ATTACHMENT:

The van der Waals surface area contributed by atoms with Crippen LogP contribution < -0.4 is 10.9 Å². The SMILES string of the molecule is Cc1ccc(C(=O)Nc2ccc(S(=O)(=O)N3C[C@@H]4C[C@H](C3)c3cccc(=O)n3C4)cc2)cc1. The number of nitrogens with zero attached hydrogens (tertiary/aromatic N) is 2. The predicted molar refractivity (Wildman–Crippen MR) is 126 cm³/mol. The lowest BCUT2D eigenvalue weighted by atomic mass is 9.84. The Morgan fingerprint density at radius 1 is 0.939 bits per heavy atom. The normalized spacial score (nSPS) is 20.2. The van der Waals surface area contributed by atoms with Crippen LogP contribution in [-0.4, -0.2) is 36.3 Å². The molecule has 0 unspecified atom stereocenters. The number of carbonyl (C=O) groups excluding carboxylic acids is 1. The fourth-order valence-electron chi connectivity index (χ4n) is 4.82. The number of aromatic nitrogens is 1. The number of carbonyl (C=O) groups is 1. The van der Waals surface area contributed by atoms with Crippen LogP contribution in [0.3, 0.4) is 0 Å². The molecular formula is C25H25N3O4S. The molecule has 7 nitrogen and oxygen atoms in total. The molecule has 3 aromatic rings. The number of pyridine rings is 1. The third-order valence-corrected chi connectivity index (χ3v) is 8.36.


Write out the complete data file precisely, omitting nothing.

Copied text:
The van der Waals surface area contributed by atoms with Crippen LogP contribution < -0.4 is 10.9 Å². The SMILES string of the molecule is Cc1ccc(C(=O)Nc2ccc(S(=O)(=O)N3C[C@@H]4C[C@H](C3)c3cccc(=O)n3C4)cc2)cc1. The number of nitrogens with zero attached hydrogens (tertiary/aromatic N) is 2. The predicted molar refractivity (Wildman–Crippen MR) is 126 cm³/mol. The lowest BCUT2D eigenvalue weighted by atomic mass is 9.84. The Morgan fingerprint density at radius 1 is 0.939 bits per heavy atom. The normalized spacial score (nSPS) is 20.2. The van der Waals surface area contributed by atoms with Crippen LogP contribution in [-0.4, -0.2) is 36.3 Å². The molecule has 0 unspecified atom stereocenters. The number of carbonyl (C=O) groups excluding carboxylic acids is 1. The fourth-order valence-electron chi connectivity index (χ4n) is 4.82. The number of aromatic nitrogens is 1. The number of carbonyl (C=O) groups is 1. The van der Waals surface area contributed by atoms with Crippen LogP contribution in [0.3, 0.4) is 0 Å². The molecular formula is C25H25N3O4S. The molecule has 7 nitrogen and oxygen atoms in total. The molecule has 3 aromatic rings. The number of pyridine rings is 1. The third-order valence-corrected chi connectivity index (χ3v) is 8.36.